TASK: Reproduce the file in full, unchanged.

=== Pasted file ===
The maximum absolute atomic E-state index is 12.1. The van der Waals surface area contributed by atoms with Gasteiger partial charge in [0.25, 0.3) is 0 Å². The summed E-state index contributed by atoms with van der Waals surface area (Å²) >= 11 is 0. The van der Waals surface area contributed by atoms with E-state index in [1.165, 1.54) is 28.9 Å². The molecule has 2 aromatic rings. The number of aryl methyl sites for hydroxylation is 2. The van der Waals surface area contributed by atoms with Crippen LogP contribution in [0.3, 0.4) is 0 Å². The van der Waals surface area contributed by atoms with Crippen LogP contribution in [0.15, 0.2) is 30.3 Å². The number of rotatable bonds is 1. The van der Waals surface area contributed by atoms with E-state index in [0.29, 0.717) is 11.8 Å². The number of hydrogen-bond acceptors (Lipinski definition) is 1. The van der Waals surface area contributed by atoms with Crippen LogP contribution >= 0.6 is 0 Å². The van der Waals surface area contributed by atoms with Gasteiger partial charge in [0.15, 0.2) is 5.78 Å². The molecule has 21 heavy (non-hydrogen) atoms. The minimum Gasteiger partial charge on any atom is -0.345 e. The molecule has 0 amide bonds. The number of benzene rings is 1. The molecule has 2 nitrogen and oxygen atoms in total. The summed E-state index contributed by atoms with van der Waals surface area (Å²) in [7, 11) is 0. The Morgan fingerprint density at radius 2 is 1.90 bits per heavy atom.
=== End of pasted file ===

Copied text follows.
The maximum absolute atomic E-state index is 12.1. The van der Waals surface area contributed by atoms with Gasteiger partial charge in [0.25, 0.3) is 0 Å². The summed E-state index contributed by atoms with van der Waals surface area (Å²) >= 11 is 0. The van der Waals surface area contributed by atoms with E-state index in [1.165, 1.54) is 28.9 Å². The molecule has 2 aromatic rings. The number of aryl methyl sites for hydroxylation is 2. The van der Waals surface area contributed by atoms with Crippen LogP contribution in [0.3, 0.4) is 0 Å². The van der Waals surface area contributed by atoms with Crippen LogP contribution in [0.15, 0.2) is 30.3 Å². The number of rotatable bonds is 1. The van der Waals surface area contributed by atoms with E-state index in [0.29, 0.717) is 11.8 Å². The number of hydrogen-bond acceptors (Lipinski definition) is 1. The van der Waals surface area contributed by atoms with Crippen LogP contribution >= 0.6 is 0 Å². The van der Waals surface area contributed by atoms with Gasteiger partial charge in [0.15, 0.2) is 5.78 Å². The molecule has 21 heavy (non-hydrogen) atoms. The minimum Gasteiger partial charge on any atom is -0.345 e. The molecule has 0 amide bonds. The number of benzene rings is 1. The molecule has 2 nitrogen and oxygen atoms in total. The summed E-state index contributed by atoms with van der Waals surface area (Å²) in [7, 11) is 0. The Morgan fingerprint density at radius 2 is 1.90 bits per heavy atom.